October 20, 2004

10 Things I Hate About Tcl

by peterb

I really, really, really don't like Tcl. Here are some of the reasons why.

1. The syntax for basic language elements is broken and inconsistent. Look, go ahead and put dollar signs in front of variables. Or don't put dollar signs in front of variables. I don't really care. But make up your mind; don't make me have to figure out which syntax I need to use from context.

2. No syntax checking until the program actually executes a given line of code. Look, guys, maybe this made sense twenty years ago when you were running on a DECstation 2100, but those few extra milliseconds really aren't going to kill us. Conversely, the interpreter is forced to reparse all syntactic blocks (for loops, if statements, and so on), every single time they are executed. So you spend cycles reparsing the syntactic blocks that actually execute at runtime, yet I still have no confidence that the syntax of every line in my script is correct, unless I use some external tool like procheck. Way to go, boys! Welcome to 1986!

3. The backtraces. Oh my god, the backtraces. Python has backtraces, and yet somehow they're useful. No one has ever, in the entire history of Tcl, fixed a bug based on its unreadable and baroque backtraces.

4. A special case of item 3: if you're taking the trouble to tell me what line offset in a given function the bug you encountered was, maybe you could spend another thirty bytes or so and mention, casually, what file the error was in? No, that would make too much goddamn sense.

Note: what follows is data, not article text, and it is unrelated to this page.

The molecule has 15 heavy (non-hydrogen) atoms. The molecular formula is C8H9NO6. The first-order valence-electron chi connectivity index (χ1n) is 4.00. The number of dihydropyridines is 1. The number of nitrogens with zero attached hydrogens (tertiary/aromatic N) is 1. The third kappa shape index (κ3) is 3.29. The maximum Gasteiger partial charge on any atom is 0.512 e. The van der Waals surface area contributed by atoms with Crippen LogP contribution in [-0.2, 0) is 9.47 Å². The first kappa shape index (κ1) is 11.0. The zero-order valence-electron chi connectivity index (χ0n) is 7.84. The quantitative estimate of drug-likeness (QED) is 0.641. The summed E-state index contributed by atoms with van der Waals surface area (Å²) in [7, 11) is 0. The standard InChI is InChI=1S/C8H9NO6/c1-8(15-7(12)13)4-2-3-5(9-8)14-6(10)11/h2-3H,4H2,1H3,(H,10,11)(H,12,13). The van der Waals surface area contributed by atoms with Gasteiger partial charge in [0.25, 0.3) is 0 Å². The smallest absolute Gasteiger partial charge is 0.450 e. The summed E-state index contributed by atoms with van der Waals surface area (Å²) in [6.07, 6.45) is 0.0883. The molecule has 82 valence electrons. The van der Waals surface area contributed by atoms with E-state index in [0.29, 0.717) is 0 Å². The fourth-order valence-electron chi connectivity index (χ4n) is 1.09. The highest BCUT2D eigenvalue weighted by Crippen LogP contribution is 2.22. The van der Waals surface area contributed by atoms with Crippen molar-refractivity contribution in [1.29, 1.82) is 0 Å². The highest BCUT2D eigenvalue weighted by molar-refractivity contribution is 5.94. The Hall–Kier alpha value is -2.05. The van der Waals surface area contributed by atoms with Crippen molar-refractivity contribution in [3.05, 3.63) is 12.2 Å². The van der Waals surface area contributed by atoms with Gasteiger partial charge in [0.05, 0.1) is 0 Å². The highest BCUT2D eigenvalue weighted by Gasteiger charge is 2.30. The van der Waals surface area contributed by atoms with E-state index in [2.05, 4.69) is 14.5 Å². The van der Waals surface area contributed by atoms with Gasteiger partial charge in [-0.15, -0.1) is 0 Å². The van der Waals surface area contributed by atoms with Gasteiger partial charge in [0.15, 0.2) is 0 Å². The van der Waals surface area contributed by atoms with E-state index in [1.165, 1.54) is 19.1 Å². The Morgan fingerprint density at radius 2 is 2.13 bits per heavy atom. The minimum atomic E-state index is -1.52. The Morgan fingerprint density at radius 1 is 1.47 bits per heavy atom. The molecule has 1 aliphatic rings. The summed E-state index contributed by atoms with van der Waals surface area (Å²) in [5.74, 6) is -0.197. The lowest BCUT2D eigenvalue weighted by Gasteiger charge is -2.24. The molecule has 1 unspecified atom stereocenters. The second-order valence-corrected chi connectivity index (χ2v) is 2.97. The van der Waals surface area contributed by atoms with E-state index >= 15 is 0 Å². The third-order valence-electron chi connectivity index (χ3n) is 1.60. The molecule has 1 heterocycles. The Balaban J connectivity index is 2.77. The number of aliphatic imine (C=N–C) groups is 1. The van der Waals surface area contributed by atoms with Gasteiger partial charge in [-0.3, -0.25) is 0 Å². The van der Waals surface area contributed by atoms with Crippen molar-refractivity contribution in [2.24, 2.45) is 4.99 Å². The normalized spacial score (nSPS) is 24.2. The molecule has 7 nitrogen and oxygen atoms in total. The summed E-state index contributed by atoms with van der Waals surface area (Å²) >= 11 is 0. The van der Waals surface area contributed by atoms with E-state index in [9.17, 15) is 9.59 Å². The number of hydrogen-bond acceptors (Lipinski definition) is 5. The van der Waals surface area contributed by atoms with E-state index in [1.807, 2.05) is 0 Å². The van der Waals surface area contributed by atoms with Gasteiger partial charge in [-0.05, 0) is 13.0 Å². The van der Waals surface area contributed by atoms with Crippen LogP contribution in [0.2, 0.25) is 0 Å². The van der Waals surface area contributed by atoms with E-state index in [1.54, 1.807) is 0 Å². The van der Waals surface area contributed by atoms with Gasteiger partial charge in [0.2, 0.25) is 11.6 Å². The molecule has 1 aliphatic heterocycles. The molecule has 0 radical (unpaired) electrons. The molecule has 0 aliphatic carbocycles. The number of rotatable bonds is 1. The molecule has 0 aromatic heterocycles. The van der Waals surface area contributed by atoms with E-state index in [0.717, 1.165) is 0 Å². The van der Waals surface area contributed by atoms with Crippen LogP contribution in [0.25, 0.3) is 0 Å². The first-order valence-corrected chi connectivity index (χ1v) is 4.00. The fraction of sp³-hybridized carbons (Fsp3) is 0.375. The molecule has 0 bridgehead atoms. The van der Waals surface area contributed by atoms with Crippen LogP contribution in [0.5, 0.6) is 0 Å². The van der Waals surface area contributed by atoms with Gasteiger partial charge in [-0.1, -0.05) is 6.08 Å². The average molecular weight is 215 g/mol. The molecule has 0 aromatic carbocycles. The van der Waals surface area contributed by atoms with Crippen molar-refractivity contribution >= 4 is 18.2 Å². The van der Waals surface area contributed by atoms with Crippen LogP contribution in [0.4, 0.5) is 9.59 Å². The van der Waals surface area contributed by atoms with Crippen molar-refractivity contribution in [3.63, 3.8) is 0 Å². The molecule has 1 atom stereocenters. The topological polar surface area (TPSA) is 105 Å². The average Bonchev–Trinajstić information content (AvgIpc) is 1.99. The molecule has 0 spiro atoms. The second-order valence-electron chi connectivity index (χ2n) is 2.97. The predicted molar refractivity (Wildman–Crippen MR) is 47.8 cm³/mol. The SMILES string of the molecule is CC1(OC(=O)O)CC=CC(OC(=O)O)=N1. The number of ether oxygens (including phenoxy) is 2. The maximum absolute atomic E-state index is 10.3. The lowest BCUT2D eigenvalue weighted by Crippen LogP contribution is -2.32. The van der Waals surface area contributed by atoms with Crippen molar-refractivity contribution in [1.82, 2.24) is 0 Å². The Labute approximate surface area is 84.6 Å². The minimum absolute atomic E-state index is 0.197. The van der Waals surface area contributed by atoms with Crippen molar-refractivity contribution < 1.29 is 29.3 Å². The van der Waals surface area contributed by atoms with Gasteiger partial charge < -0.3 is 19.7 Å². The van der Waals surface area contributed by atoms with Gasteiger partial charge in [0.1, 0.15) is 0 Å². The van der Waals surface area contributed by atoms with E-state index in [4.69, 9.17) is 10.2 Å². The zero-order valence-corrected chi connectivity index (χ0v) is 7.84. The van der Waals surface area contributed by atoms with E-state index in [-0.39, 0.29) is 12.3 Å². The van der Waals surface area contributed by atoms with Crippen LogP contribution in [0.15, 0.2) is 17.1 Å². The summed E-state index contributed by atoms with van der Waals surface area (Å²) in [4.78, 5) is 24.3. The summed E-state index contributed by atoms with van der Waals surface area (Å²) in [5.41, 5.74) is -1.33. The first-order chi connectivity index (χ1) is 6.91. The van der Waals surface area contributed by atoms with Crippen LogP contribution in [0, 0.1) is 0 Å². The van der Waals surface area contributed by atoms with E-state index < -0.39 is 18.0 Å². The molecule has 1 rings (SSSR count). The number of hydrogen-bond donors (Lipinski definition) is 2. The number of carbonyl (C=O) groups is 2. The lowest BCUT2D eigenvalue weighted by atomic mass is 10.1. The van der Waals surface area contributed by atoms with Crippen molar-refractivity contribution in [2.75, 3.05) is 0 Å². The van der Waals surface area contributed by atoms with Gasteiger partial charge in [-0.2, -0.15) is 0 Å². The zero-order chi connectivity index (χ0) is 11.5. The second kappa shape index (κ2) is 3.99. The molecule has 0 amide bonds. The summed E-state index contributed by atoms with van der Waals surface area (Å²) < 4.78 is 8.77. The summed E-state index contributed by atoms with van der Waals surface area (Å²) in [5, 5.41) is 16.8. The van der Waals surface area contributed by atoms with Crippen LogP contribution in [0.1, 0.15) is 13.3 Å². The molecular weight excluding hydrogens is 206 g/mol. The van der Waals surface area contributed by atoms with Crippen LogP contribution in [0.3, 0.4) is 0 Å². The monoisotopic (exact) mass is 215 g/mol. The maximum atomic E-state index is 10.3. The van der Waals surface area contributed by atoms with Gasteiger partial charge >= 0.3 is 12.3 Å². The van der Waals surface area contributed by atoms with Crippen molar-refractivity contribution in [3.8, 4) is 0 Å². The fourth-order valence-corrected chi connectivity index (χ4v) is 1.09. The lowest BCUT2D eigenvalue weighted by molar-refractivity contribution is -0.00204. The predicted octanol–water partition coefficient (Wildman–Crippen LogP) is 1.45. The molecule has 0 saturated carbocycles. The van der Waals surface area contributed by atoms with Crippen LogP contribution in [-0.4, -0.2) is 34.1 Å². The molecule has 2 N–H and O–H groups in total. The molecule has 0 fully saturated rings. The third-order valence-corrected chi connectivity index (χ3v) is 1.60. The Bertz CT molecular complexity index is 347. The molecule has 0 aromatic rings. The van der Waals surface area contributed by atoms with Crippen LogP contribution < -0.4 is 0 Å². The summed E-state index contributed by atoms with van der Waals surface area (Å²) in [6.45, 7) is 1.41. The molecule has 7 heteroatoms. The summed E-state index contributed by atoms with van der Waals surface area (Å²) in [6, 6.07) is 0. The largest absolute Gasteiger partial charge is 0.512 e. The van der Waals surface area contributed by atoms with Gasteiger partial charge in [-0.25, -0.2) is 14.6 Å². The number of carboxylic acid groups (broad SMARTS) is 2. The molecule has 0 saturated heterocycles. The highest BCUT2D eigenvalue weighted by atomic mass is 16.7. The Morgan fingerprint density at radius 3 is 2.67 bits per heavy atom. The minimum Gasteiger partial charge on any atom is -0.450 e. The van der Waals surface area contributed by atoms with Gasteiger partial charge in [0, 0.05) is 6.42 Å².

5. Idiomatically, the existence of exceptions in the language is used to excuse lousy programming. Here's how every Tcl program in the world that has ever been written since the beginning of time handles exceptions:

try { set somevar [10000_lines_of_code [1000_lines {$arg}]] } catch { error "Something went wrong!" }

6. Tcl wants to use { and } in places where God intended us to use ( and ).

7. The "expr" construct is hateful. Which of these makes more sense?
value = value ^ 2
set value [expr $value ^ 2]"?

8. You have to explicitly invoke expr, except it's automatic in if and while conditions, which is pretty much the one place where you don't want it.

9. No real data structures to speak of. Everything is a string.

10. Tcl doesn't actually have scoping "rules." Really, they're more like scoping "polite suggestions." You can examine and change (!) variables in your caller's stack frame (upvar). You can execute blocks of code in your caller's context (uplevel). You can tear your own face off with your toenails and devour it, ending your life as a slavering, pathetic beast, whimpering in a pool of your own blood.

In summary: I really, really, really don't like Tcl. Thank you, and good night.

Posted by peterb at October 20, 2004 09:51 PM | Bookmark This

9. No real data structures to speak of. Everything is a string.

Pick Basic (the programming language for Pick-style databases) does a very nifty string-as-data-structure trick.

X = "A;B;C"
CRT X<2>

This turns the semi-colons in the string into Field Marks (@FM), then uses the field extract operator ("<>") to pull out a specific field. It's even more elegant

It also does a very neat integer-as-string trick too: